Cape Town - Cape Winelands residents have expressed mixed views over the Tobacco Bill, with some saying it would help prevent illness and death and others rejecting it for economic reasons.
Public hearings on the Tobacco Products and Electronic Delivery Systems Control Bill kicked off in the Ceres Town Hall on Saturday, with the portfolio committee on health noting the opposing views.
“Many told the committee that the damage caused by tobacco far exceeds the limited positive economic and indigenous health spin-offs derived from it.
“Some of them shared experiences of losing relatives to tuberculosis and cancer because of smoking.
“They said tobacco kills and that it is not a mere slogan to intimidate, but a dangerous warning based on scientific evidence,” the committee said.
“The participants who rejected the bill based their rejection largely on economic grounds.
“They said the bill was going to kill the tobacco industry, which is one of the key employers in South Africa.
“They said the bill encroaches on the fundamental right of individuals to make informed decisions about their own health and lifestyles.
“They said adults should have the autonomy to choose less harmful alternatives to traditional smoking if they wish without government intervention.”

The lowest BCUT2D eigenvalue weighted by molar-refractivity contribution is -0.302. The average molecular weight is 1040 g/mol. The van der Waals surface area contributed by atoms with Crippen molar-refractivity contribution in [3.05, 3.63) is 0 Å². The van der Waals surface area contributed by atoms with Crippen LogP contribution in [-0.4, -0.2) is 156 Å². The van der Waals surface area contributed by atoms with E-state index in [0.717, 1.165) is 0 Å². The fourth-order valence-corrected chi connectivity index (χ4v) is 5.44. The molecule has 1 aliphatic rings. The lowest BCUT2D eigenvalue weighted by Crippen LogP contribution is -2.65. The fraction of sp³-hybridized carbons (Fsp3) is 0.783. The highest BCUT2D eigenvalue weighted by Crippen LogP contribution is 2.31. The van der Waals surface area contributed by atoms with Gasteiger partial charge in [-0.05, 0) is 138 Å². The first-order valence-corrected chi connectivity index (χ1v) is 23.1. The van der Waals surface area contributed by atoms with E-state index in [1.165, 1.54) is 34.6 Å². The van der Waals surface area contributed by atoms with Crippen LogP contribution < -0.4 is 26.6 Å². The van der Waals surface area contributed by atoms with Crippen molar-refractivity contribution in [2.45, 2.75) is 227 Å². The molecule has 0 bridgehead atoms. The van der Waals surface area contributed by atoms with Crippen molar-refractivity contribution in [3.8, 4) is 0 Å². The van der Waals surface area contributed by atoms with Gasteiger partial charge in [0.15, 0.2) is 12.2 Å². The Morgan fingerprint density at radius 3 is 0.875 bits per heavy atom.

The proposed policy changes seek to introduce, among others, 100% smoke-free indoor public places and certain outdoor areas; a ban on the sale of cigarettes through vending machines; plain packaging with graphic health warnings and pictorials; a ban on display at points of sale; and the regulation and control of electronic nicotine delivery systems; and non-nicotine delivery systems.
British American Tobacco South Africa (BATSA), Free Market Foundation (FMF), and Philip Morris International, among other organisations, raised objections to the bill, arguing, among others, that it threatened job security.
FMF head of policy Martin van Staden said: “What a politician subjectively regards as ‘appropriate’ or ‘inappropriate’ should be of no concern to ordinary South Africans and businesses. The rule of law is meant to protect us from such arbitrary whims.”
BATSA previously argued that the bill would accelerate the destruction of the legal tobacco value chain and permanently entrench a dominant illicit trade without reducing smoking.
“The 2020 tobacco sales ban, which South Africa’s courts declared unconstitutional, demonstrated the effects of prohibition as consumers were forced to experiment with brands they had never heard of before. Illicit trade rocketed,” said Johnny Moloto from BATSA.